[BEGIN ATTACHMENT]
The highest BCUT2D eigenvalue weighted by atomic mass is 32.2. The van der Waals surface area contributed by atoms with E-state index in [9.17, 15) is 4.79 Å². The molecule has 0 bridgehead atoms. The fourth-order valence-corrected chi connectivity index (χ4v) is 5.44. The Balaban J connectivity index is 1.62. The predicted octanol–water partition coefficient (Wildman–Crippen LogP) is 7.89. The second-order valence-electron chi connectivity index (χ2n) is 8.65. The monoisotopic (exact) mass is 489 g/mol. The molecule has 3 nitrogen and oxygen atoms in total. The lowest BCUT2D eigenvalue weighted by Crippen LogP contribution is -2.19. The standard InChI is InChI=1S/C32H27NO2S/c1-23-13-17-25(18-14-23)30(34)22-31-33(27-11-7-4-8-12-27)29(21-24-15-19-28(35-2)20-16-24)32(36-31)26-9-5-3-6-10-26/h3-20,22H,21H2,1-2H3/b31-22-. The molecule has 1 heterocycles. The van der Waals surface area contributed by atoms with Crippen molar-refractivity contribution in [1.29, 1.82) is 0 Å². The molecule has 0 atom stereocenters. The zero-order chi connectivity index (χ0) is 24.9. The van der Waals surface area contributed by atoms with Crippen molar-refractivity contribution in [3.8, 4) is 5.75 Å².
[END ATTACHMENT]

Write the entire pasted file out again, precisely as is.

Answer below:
The highest BCUT2D eigenvalue weighted by atomic mass is 32.2. The van der Waals surface area contributed by atoms with E-state index in [9.17, 15) is 4.79 Å². The molecule has 0 bridgehead atoms. The fourth-order valence-corrected chi connectivity index (χ4v) is 5.44. The Balaban J connectivity index is 1.62. The predicted octanol–water partition coefficient (Wildman–Crippen LogP) is 7.89. The second-order valence-electron chi connectivity index (χ2n) is 8.65. The monoisotopic (exact) mass is 489 g/mol. The molecule has 3 nitrogen and oxygen atoms in total. The lowest BCUT2D eigenvalue weighted by Crippen LogP contribution is -2.19. The standard InChI is InChI=1S/C32H27NO2S/c1-23-13-17-25(18-14-23)30(34)22-31-33(27-11-7-4-8-12-27)29(21-24-15-19-28(35-2)20-16-24)32(36-31)26-9-5-3-6-10-26/h3-20,22H,21H2,1-2H3/b31-22-. The molecule has 1 heterocycles. The van der Waals surface area contributed by atoms with Crippen molar-refractivity contribution in [1.29, 1.82) is 0 Å². The molecule has 0 atom stereocenters. The zero-order chi connectivity index (χ0) is 24.9. The van der Waals surface area contributed by atoms with Crippen molar-refractivity contribution in [3.8, 4) is 5.75 Å².